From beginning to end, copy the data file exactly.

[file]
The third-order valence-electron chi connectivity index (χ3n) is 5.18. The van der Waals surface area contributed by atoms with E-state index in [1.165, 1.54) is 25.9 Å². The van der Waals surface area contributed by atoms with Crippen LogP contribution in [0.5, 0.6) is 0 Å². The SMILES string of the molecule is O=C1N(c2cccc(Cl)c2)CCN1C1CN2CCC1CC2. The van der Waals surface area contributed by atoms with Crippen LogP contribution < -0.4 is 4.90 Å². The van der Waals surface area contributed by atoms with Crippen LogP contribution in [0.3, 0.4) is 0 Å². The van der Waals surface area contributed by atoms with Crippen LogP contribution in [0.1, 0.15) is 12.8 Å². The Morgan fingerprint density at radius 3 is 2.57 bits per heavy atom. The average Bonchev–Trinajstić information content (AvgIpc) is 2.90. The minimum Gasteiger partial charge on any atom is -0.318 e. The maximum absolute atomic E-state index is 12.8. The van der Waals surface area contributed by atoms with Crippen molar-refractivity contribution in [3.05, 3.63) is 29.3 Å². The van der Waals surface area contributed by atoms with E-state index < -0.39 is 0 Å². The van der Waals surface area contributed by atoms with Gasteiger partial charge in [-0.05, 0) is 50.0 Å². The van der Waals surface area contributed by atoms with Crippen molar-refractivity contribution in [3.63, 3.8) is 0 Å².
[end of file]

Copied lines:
The third-order valence-electron chi connectivity index (χ3n) is 5.18. The van der Waals surface area contributed by atoms with E-state index in [1.165, 1.54) is 25.9 Å². The van der Waals surface area contributed by atoms with Crippen LogP contribution in [0.5, 0.6) is 0 Å². The SMILES string of the molecule is O=C1N(c2cccc(Cl)c2)CCN1C1CN2CCC1CC2. The van der Waals surface area contributed by atoms with Crippen LogP contribution < -0.4 is 4.90 Å². The van der Waals surface area contributed by atoms with Crippen LogP contribution in [0.3, 0.4) is 0 Å². The van der Waals surface area contributed by atoms with Crippen LogP contribution in [0.1, 0.15) is 12.8 Å². The Morgan fingerprint density at radius 3 is 2.57 bits per heavy atom. The average Bonchev–Trinajstić information content (AvgIpc) is 2.90. The minimum Gasteiger partial charge on any atom is -0.318 e. The maximum absolute atomic E-state index is 12.8. The van der Waals surface area contributed by atoms with Crippen molar-refractivity contribution in [3.05, 3.63) is 29.3 Å². The van der Waals surface area contributed by atoms with E-state index < -0.39 is 0 Å². The van der Waals surface area contributed by atoms with Gasteiger partial charge in [-0.05, 0) is 50.0 Å². The van der Waals surface area contributed by atoms with Crippen molar-refractivity contribution in [3.63, 3.8) is 0 Å².